Really_Rather_Not_Nice said...

I could just say something stupid and leave. Like I always do.

But here's the thing.

I am a person who is filled with regret. I am a person so filled up with regret, and anger, and depression, and sorrow, and fear, and then topped off with a bit more regret, that I can't just piss this chance away.

FOUL LANGUAGE ALERT!!!

If you love your art then fuck "hobby'.

Make it your life. I don't know if you need to spend 50,000 to do that, honestly. I just don't. Maybe you need to learn more about the ideas behind art in order to better your own. Or maybe you don't. Maybe you just need to learn about yourself, and your own art, and where it comes from. But don't let anybody elses's judgements decide for you.

If you love what you are doing then God Damn it DO IT. Be poor all you want, and still make art. Go to school all you want and still make art. Work another job but STILL MAKE ART.

Because if you don't, you will be filled up with nothing but regret, and anger, and fear, and sorrow. And this is the only life you get to make your art in.

I am fighting for myself, and I hope at some point I win. I am fighting a job I hate, and relationships that I am terrible at maintaining, and I want to make myself into some sort of strong, functional person who does the things that he loves. There was once a time in my life that all I cared about was writing, and improving myself. I made poor choices, and pissed away chances, and did nothing to help myself.

I'm married to a woman I love, and have a daughter I love... but I don't have the other things I wanted out of life. I haven't worked hard enough to deserve them yet, but I could have saved myself a lot of time and trouble if I'd gone with what I was passionate about in the first place. Personally, I don't think I needed to go to school to follow those dreams. I think I just needed to DO what it was I wanted to do. Maybe I needed school to learn that discipline. I don't know.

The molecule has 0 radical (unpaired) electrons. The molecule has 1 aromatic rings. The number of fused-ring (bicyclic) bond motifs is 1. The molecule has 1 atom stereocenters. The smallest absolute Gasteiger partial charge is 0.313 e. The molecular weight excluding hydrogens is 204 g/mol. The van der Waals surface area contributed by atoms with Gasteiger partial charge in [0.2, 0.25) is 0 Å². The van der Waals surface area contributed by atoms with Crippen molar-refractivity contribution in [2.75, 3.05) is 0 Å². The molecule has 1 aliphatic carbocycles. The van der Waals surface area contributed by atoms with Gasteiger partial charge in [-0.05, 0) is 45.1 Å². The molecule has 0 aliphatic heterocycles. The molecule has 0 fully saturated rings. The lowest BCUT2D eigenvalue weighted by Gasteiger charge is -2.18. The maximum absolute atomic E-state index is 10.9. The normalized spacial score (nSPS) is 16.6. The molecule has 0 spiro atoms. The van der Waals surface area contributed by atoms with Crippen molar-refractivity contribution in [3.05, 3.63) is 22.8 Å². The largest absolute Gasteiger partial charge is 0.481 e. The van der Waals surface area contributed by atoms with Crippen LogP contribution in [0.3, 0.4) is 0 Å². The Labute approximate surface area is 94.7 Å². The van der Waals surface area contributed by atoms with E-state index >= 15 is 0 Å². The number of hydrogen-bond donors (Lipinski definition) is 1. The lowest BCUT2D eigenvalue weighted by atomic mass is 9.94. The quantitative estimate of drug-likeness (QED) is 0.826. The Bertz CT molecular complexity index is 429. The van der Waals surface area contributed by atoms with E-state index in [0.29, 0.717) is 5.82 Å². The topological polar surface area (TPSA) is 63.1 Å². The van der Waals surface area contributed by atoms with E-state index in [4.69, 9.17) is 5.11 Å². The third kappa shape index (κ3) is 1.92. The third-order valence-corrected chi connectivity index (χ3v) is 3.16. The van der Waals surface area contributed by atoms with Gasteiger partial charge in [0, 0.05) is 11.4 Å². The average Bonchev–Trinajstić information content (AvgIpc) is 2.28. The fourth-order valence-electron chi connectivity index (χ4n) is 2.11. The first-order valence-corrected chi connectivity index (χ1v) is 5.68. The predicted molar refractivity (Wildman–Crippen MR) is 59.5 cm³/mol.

But the first thing you need to put out of your mind that DOING ANYTHING OTHER THAN WHAT YOU LOVE IS AN OPTION. Even if you have to do something else at first to make that possible. Life is hard, and doing what we love instead of just what we need to do to survive is even hearder.

Your real decision is whether or not you have the commitment to make it happen regardless of your next step.

ivenotime said...

Duh, I reread your letter to Lisa, and you have already done the community college stint - my apologies for being in error - I was reading what the others posted as comments and decided to comment, but it had been a good couple hours since I had read the original post. I hope you decide to pursue your art as a career regardless of whether you choose additional schooling or not. I wish you the very best of luck.

vandaluna said...

To Lisa's Postee:

I have an MFA from Pratt and student loans. I was offered a free ride to LSU's art school. My opinion, fwiw, is do not accumulate student loans.

Oooohhh...but having said that, I would not trade my time at Pratt for anything, but that is not for it art value. I still have dreams of Pratt and Murder Avenue (Myrtle Avenue). New York is its own reward but that has little to do with art.

If it is art you are after, go where you can get the best deal.

vandaluna said...

Addendum:

Pratt is riding on its reputation.

Daecabhir, Lord of the Leaping Shadows said...